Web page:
Anne and Emerson spent countless hours talking with village elders, leaders and women about their needs and priorities while I went about designing and implementing ways to achieve our joint goals, which led to the formation of the Chole Social Development Society and the Chole Economic Development Society (and our first donation from the U.S. Ambassador, who came on a dive trip with me). The Chole Society for Women’s Development and the Chole Mjini Charitable Trust would come later, driven by our donors.
A Future-Oriented Decision
When Anne was pregnant with our second child, Maya, the British government pulled out of Zanzibar, in protest against rigged elections, and we had to make a spot decision about our future; either go to Fiji, where they wanted to post Anne or to Boston, where I had a job offer or, just maybe should we go to Chole for a while. Emerson was going bankrupt, having made a film and started the Zanzibar Film Festival and he pulled out of our project.
Anne and I both dislike failure and absolutely hated the thought of disappointing our friends on Chole and squashing all the new optimism we had all generated.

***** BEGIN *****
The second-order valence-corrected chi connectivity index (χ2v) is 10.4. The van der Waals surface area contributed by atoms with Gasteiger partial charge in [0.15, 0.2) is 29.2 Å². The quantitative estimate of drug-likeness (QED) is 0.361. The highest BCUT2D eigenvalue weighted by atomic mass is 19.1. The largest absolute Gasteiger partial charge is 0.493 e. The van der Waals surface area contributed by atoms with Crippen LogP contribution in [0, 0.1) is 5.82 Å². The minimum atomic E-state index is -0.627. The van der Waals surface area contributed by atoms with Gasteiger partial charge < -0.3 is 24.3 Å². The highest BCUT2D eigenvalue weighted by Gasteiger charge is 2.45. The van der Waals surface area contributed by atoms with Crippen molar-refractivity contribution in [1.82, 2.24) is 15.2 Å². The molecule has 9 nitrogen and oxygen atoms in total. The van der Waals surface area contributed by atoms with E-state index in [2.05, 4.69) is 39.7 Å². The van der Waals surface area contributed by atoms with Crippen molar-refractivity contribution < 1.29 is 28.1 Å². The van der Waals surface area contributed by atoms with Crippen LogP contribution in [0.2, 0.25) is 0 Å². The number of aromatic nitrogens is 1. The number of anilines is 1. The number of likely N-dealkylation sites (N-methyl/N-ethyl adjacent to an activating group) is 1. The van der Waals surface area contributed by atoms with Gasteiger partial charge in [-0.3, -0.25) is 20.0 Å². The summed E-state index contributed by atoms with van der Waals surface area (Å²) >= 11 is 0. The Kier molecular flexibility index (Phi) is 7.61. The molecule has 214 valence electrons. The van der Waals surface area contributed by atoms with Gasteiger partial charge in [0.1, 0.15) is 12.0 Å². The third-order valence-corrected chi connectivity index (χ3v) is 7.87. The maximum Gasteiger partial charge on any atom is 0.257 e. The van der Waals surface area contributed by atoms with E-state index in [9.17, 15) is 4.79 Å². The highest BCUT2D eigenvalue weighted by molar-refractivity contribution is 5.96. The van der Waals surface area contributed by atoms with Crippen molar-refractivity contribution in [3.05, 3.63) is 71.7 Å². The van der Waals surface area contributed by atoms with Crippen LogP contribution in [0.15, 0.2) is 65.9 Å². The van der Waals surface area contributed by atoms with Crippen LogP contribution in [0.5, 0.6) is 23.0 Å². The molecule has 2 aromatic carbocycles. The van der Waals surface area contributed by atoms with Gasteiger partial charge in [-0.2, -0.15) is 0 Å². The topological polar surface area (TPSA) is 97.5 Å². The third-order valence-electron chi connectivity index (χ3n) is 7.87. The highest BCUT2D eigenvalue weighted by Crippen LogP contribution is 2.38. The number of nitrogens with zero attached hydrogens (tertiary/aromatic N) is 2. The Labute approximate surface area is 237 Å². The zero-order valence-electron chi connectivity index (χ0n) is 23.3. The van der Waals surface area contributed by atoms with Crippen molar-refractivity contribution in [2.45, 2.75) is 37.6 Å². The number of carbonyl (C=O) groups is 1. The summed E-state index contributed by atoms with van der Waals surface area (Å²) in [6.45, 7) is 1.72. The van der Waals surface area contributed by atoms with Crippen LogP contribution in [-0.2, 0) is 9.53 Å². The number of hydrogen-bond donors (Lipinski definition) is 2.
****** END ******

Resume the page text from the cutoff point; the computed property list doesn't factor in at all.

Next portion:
We had already started building a primary school and a clinic but the money for the hotel had “disappeared”.
So we decided to move to Chole “for a year” to try to rescue the situation but first Anne had to go back home to the Isle of Man to have our baby (and look into graduate school offers to keep her busy while we lived on Chole. Little did she know how busy she was going to be) and I went to Chole to learn how to build, by building our house and store rooms, because Anne, most unreasonably, refused to live in a tent with a four year old and a new-born baby. I rushed to the Isle of Man at the last minute for the birth and as soon as we could get a passport for our new little angel we moved to Chole.
Maya’s Godfather (my good friend Gray) gave us one of the earliest satellite phones and in private gave me a piece of his mind for being so irresponsible.